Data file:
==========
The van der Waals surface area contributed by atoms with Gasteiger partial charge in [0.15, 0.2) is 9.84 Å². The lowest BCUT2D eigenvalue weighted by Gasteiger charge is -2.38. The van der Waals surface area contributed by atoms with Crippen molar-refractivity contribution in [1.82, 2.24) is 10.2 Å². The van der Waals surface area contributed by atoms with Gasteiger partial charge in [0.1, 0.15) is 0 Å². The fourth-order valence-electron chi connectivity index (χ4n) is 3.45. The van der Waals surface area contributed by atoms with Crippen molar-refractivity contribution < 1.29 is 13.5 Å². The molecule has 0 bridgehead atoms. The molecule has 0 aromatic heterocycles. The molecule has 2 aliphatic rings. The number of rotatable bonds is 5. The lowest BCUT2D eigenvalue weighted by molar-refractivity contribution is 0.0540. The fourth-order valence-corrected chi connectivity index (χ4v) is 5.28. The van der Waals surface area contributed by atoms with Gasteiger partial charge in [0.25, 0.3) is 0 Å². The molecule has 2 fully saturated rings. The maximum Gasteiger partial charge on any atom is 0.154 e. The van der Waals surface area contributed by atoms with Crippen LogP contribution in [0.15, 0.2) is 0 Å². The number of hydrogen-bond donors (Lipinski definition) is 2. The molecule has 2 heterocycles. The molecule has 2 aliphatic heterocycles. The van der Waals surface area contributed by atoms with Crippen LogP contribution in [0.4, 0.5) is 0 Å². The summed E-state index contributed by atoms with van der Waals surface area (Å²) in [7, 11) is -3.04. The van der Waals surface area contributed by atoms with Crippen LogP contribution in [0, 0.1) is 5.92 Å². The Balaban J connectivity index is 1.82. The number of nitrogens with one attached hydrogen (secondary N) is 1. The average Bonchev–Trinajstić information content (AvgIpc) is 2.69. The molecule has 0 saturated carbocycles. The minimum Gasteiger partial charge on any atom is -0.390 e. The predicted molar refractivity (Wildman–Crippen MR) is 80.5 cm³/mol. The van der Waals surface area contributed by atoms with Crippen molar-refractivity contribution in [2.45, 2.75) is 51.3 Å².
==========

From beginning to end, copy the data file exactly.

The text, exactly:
The van der Waals surface area contributed by atoms with Gasteiger partial charge in [0.15, 0.2) is 9.84 Å². The lowest BCUT2D eigenvalue weighted by Gasteiger charge is -2.38. The van der Waals surface area contributed by atoms with Crippen molar-refractivity contribution in [1.82, 2.24) is 10.2 Å². The van der Waals surface area contributed by atoms with Gasteiger partial charge in [0.1, 0.15) is 0 Å². The fourth-order valence-electron chi connectivity index (χ4n) is 3.45. The van der Waals surface area contributed by atoms with Crippen molar-refractivity contribution < 1.29 is 13.5 Å². The molecule has 0 bridgehead atoms. The molecule has 0 aromatic heterocycles. The molecule has 2 aliphatic rings. The number of rotatable bonds is 5. The lowest BCUT2D eigenvalue weighted by molar-refractivity contribution is 0.0540. The fourth-order valence-corrected chi connectivity index (χ4v) is 5.28. The van der Waals surface area contributed by atoms with Gasteiger partial charge in [0.25, 0.3) is 0 Å². The molecule has 2 fully saturated rings. The maximum Gasteiger partial charge on any atom is 0.154 e. The van der Waals surface area contributed by atoms with Crippen LogP contribution in [0.15, 0.2) is 0 Å². The number of hydrogen-bond donors (Lipinski definition) is 2. The molecule has 2 heterocycles. The molecule has 2 aliphatic heterocycles. The van der Waals surface area contributed by atoms with Crippen LogP contribution in [0.4, 0.5) is 0 Å². The summed E-state index contributed by atoms with van der Waals surface area (Å²) in [7, 11) is -3.04. The van der Waals surface area contributed by atoms with Crippen LogP contribution in [0, 0.1) is 5.92 Å². The Balaban J connectivity index is 1.82. The number of nitrogens with one attached hydrogen (secondary N) is 1. The average Bonchev–Trinajstić information content (AvgIpc) is 2.69. The molecule has 0 saturated carbocycles. The minimum Gasteiger partial charge on any atom is -0.390 e. The predicted molar refractivity (Wildman–Crippen MR) is 80.5 cm³/mol. The van der Waals surface area contributed by atoms with Crippen molar-refractivity contribution in [2.45, 2.75) is 51.3 Å².